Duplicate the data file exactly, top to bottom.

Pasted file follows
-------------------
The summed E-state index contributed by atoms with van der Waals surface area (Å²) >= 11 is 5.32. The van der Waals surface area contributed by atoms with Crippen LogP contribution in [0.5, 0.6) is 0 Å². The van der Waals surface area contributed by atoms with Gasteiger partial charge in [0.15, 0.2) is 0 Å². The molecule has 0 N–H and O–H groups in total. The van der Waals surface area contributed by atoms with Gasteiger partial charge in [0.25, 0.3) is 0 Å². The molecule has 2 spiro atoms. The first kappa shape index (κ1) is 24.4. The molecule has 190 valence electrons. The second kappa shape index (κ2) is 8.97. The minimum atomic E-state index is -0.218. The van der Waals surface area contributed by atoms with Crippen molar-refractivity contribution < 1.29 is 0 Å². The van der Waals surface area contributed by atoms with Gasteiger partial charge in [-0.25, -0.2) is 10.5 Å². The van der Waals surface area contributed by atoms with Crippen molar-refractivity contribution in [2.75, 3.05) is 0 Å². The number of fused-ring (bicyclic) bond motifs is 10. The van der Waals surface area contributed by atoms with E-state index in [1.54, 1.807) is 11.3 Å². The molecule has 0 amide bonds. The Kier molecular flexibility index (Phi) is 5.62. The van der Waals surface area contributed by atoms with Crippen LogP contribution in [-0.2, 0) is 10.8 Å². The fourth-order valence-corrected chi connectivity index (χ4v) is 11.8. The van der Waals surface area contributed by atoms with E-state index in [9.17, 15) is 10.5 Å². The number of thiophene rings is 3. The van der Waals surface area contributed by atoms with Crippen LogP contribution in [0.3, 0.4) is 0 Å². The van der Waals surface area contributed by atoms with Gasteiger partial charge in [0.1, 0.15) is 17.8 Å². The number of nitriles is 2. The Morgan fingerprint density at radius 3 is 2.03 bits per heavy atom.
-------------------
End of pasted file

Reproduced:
The summed E-state index contributed by atoms with van der Waals surface area (Å²) >= 11 is 5.32. The van der Waals surface area contributed by atoms with Crippen LogP contribution in [0.5, 0.6) is 0 Å². The van der Waals surface area contributed by atoms with Gasteiger partial charge in [0.15, 0.2) is 0 Å². The molecule has 0 N–H and O–H groups in total. The van der Waals surface area contributed by atoms with Gasteiger partial charge in [0.25, 0.3) is 0 Å². The molecule has 2 spiro atoms. The first kappa shape index (κ1) is 24.4. The molecule has 190 valence electrons. The second kappa shape index (κ2) is 8.97. The minimum atomic E-state index is -0.218. The van der Waals surface area contributed by atoms with Crippen molar-refractivity contribution < 1.29 is 0 Å². The van der Waals surface area contributed by atoms with Gasteiger partial charge in [-0.25, -0.2) is 10.5 Å². The van der Waals surface area contributed by atoms with Crippen molar-refractivity contribution in [2.75, 3.05) is 0 Å². The number of fused-ring (bicyclic) bond motifs is 10. The van der Waals surface area contributed by atoms with E-state index in [1.54, 1.807) is 11.3 Å². The molecule has 0 amide bonds. The Kier molecular flexibility index (Phi) is 5.62. The van der Waals surface area contributed by atoms with Crippen LogP contribution in [-0.2, 0) is 10.8 Å². The fourth-order valence-corrected chi connectivity index (χ4v) is 11.8. The van der Waals surface area contributed by atoms with E-state index in [9.17, 15) is 10.5 Å². The number of thiophene rings is 3. The van der Waals surface area contributed by atoms with Crippen LogP contribution in [0.3, 0.4) is 0 Å². The van der Waals surface area contributed by atoms with Gasteiger partial charge in [0.1, 0.15) is 17.8 Å². The number of nitriles is 2. The Morgan fingerprint density at radius 3 is 2.03 bits per heavy atom.